Do you need some kind of tiny and fast RPC API?
Then MessagePack-RPC could be a good choice for you.
Let’s see the benefits:
- it’s simple, yet powerful and extensible (explained in detail below)
- fast: uses MessagePack – binary data serialization format (kind of “compressed” JSON, aims to be fast and lightweight)
- efficient: protocol does not restrict how response should be delivered to client, it’s up to you, if it is going to be synchronous delivery or asynchronous.
- cross-language: already has implementation for Ruby, Python, GO, PHP, Java, C#, C++, and even Haskell (of course it’s not a rocket science to implement own client)
Probably the most famous story about using MessagePack-RPC in “production” is neovim‘s story.
Neovim uses this protocol in order to communicate with remote plugins (e.g. plugin, written in other programming language than native VimL and executes as separate from vim process). Check this out if you are interested in details: https://github.com/neovim/neovim/wiki/Plugin-UI-architecture
The protocol defines 3 kinds of communication between client and server:
- request message
- response message
- notification message
Request and response messages should be pretty clear: when you need to initiate some server work, you send request message, and when it is finished, you receive response message. Notification message is kind of request message, but for cases when client does not need any response. Any message is an array of certain form, packed with MessagePack.
Let’s look more detailed:
[type, msgid, method, params]
type – it is 0 (integer,zero), which is mark that this is a request message
msgid – your message id, used to find out response for particular message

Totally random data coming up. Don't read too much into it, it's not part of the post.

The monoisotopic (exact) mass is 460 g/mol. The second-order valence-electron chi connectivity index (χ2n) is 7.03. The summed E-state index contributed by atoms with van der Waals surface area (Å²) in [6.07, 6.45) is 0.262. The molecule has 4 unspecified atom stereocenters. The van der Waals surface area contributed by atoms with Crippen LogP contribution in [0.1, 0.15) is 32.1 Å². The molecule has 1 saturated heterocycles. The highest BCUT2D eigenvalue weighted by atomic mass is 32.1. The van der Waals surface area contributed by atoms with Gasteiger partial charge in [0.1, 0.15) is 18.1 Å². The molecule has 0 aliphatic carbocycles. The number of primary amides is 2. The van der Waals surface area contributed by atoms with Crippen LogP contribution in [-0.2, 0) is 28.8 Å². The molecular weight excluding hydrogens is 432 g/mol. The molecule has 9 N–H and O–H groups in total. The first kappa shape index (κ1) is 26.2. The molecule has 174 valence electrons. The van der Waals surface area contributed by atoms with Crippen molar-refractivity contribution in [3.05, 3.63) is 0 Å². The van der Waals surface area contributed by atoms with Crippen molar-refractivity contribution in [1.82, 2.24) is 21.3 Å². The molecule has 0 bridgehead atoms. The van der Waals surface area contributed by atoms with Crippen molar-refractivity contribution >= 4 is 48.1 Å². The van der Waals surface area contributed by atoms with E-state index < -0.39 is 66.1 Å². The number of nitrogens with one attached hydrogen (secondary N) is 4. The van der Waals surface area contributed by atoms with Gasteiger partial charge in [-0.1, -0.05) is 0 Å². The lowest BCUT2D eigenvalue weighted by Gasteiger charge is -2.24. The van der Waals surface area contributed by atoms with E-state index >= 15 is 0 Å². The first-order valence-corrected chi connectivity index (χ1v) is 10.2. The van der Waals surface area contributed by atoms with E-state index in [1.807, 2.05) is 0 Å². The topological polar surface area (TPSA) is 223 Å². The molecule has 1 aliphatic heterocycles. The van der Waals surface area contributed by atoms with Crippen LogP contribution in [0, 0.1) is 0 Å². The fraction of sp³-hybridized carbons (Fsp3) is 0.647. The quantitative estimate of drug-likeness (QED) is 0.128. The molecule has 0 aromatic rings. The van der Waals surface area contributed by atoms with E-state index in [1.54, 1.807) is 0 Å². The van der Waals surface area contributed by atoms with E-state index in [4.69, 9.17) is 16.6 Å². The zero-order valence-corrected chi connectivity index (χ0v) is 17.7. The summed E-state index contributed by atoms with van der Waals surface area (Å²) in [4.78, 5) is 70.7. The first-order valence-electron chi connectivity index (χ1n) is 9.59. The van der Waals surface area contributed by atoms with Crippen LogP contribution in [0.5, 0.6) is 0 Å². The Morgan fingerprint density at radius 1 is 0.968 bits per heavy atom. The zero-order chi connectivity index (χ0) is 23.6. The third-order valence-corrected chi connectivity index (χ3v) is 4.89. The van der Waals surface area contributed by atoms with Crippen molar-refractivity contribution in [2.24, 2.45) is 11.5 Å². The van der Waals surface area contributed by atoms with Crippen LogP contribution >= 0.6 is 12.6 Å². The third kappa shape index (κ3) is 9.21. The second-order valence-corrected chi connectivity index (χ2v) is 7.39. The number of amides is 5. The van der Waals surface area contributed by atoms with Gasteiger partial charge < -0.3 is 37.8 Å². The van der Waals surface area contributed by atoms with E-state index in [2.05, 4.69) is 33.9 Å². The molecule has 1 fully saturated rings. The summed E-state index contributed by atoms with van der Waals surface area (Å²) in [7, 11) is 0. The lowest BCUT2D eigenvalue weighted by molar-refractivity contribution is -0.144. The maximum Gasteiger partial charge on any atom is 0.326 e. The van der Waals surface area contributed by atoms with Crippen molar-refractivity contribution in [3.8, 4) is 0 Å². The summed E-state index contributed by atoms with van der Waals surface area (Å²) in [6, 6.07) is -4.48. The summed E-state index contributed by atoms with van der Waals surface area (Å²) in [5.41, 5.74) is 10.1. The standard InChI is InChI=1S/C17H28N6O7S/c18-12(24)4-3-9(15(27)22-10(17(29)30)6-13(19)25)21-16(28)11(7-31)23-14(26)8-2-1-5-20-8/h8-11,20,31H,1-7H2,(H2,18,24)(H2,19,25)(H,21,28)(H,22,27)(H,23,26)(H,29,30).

method – server method name, string
params – params for server method
[type, msgid, error, result]
type – it is 1 (integer,one), which is mark that this is a response message
msgid – id, corresponds to the request message
error – just nil if server method executed correctly and any object if not. Defining exact from of error value is up to user, for instance neovim respond with array of 2 elements: error code and text error message, explaining the error.
result – any object server method returned, up to user to defined it’s format.
[type, method, params]
type – it is 2 (integer,two), which is mark that this is a notification message
method and params has the same meaning as for response message
As it was said, protocol itself does not define any order for messages, and does not dictate should it be synchronous or asynchronous. As it comes from messages format it is technically acceptable to implement it in both ways.
Basically it’s a right choice when one need to communicate between 2 or more applications with tiny, asynchronous, frequent messages, like in:
- mobile games
- lightweight communication between processes (e.g. neovim case, inter-process communication for your own database implementation)
- sending different kind of metrics from your application for further analysis to some storage
- fast cache warming for web applications